The Pandemic's Impact on Well-being
Key findings from an APA survey of 3,000 adults.
Posted June 2, 2021 | Reviewed by Gary Drevitch
by Eva Ritvo, MD, Lina Haji, Psy.D., Laura Baker, PhD, and Julie Albright, PhD
We all know the pandemic has affected us in drastic ways. Researchers are now beginning to examine the toll the pandemic has taken. The American Psychological Association conducted a survey of 3000 adults over age 18 in February 2021 to assess the impact of the previous year.
Here are the key findings:
- A majority of adults (61%) reported experiencing undesired weight changes since the start of the pandemic: 42 percent gained weight, reporting an average of 29 pounds.
- 2 in 3 Americans (67%) said they are sleeping more or less than they wanted to since the pandemic started. One-third were sleeping more, and a similar proportion were sleeping less.
- 23 percent reported drinking more alcohol to cope with stress during the pandemic.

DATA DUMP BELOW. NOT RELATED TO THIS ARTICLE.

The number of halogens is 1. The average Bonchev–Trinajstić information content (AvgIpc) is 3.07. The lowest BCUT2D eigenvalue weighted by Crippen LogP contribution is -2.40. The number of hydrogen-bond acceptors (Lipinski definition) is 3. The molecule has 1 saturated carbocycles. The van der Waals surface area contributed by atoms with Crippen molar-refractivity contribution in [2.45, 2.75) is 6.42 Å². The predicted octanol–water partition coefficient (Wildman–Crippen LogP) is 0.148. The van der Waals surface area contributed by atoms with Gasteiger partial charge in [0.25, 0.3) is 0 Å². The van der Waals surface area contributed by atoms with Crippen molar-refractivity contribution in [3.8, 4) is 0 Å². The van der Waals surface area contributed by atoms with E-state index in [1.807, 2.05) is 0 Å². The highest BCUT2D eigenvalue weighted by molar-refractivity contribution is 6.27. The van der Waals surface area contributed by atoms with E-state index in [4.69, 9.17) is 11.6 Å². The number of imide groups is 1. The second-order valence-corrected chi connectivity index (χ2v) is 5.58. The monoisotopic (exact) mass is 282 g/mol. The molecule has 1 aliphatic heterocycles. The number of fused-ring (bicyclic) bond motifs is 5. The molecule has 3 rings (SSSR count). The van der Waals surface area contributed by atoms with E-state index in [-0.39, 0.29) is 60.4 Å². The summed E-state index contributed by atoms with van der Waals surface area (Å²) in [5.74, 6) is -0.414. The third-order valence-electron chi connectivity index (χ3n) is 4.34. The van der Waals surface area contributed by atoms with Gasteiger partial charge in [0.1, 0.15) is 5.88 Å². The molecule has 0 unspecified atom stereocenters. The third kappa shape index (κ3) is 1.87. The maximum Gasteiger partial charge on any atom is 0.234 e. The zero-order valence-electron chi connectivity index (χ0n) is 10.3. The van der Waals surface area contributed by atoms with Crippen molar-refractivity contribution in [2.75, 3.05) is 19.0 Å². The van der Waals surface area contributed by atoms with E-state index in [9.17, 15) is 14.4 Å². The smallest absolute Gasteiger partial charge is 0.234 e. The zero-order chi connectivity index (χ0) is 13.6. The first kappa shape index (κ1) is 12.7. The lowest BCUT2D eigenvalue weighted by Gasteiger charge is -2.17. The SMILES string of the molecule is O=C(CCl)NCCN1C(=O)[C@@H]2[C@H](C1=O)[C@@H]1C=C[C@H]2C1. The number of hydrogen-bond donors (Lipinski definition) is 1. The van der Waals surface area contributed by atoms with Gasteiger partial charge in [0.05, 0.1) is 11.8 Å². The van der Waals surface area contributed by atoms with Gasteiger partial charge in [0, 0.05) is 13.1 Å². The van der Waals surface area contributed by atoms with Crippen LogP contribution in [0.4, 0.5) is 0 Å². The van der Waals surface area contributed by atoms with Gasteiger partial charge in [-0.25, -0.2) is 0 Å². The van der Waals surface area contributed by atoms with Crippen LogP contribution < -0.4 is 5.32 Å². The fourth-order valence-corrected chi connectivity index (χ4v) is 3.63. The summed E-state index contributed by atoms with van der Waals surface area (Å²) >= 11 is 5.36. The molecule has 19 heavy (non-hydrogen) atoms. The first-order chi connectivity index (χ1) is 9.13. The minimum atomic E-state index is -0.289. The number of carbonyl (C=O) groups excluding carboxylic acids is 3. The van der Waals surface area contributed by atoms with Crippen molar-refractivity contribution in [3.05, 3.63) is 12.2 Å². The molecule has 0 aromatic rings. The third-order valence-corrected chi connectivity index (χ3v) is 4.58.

- Nearly half of Americans (47%) said they delayed or canceled health care services since the pandemic started.
- Nearly half of parents (48%) said the level of stress in their life has increased; 62 percent of parents whose children were remote learning reported the same.
- Essential workers were more than twice as likely as non-essential workers to have received treatment from a mental health professional (34% vs. 12%) and to have been diagnosed with a mental illness since the pandemic started (25% vs 9%)
- Black Americans were most likely to report feelings of concern about the future. More than half said they feel uneasy about adjusting to in-person interaction when the pandemic ends.
- Gen Z adults (46%) were the most likely generation to say that their mental health has worsened, followed by Xers (33%), Millennials (31%), Boomers (28%) and older adults (9%).
(APA, Stress in America, 2021)
Other studies indicate substance use has spiked during the pandemic, particularly opioid and stimulant use (APA, Substance use during the pandemic, 2021).